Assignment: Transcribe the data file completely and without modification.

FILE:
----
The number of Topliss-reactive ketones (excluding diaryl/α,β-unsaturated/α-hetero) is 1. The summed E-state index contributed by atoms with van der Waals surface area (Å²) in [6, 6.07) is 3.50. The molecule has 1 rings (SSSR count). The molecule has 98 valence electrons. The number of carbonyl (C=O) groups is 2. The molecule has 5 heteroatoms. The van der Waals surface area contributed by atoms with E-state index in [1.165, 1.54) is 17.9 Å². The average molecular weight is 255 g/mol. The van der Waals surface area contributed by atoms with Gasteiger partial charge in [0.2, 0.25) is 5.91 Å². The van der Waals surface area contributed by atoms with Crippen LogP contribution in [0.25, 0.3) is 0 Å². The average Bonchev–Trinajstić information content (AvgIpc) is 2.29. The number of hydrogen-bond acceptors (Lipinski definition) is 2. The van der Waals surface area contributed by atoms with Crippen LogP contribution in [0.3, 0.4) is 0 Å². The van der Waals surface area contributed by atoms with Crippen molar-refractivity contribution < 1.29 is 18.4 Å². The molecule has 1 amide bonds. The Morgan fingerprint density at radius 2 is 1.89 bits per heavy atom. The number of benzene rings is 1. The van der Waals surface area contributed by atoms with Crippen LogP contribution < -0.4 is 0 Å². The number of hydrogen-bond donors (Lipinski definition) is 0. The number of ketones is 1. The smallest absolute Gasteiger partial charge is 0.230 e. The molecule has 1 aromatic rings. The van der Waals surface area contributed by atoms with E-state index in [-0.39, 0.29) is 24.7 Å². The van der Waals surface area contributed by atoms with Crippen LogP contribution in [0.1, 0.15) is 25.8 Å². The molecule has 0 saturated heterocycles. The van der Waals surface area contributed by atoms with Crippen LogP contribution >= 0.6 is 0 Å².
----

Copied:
The number of Topliss-reactive ketones (excluding diaryl/α,β-unsaturated/α-hetero) is 1. The summed E-state index contributed by atoms with van der Waals surface area (Å²) in [6, 6.07) is 3.50. The molecule has 1 rings (SSSR count). The molecule has 98 valence electrons. The number of carbonyl (C=O) groups is 2. The molecule has 5 heteroatoms. The van der Waals surface area contributed by atoms with E-state index in [1.165, 1.54) is 17.9 Å². The average molecular weight is 255 g/mol. The van der Waals surface area contributed by atoms with Gasteiger partial charge in [0.2, 0.25) is 5.91 Å². The van der Waals surface area contributed by atoms with Crippen LogP contribution in [0.25, 0.3) is 0 Å². The average Bonchev–Trinajstić information content (AvgIpc) is 2.29. The number of hydrogen-bond acceptors (Lipinski definition) is 2. The van der Waals surface area contributed by atoms with Crippen LogP contribution in [0.3, 0.4) is 0 Å². The van der Waals surface area contributed by atoms with Crippen molar-refractivity contribution < 1.29 is 18.4 Å². The molecule has 1 amide bonds. The Morgan fingerprint density at radius 2 is 1.89 bits per heavy atom. The number of benzene rings is 1. The van der Waals surface area contributed by atoms with Crippen LogP contribution < -0.4 is 0 Å². The number of hydrogen-bond donors (Lipinski definition) is 0. The number of ketones is 1. The smallest absolute Gasteiger partial charge is 0.230 e. The molecule has 1 aromatic rings. The van der Waals surface area contributed by atoms with E-state index in [-0.39, 0.29) is 24.7 Å². The van der Waals surface area contributed by atoms with Crippen LogP contribution in [0.1, 0.15) is 25.8 Å². The molecule has 0 saturated heterocycles. The van der Waals surface area contributed by atoms with Crippen LogP contribution >= 0.6 is 0 Å².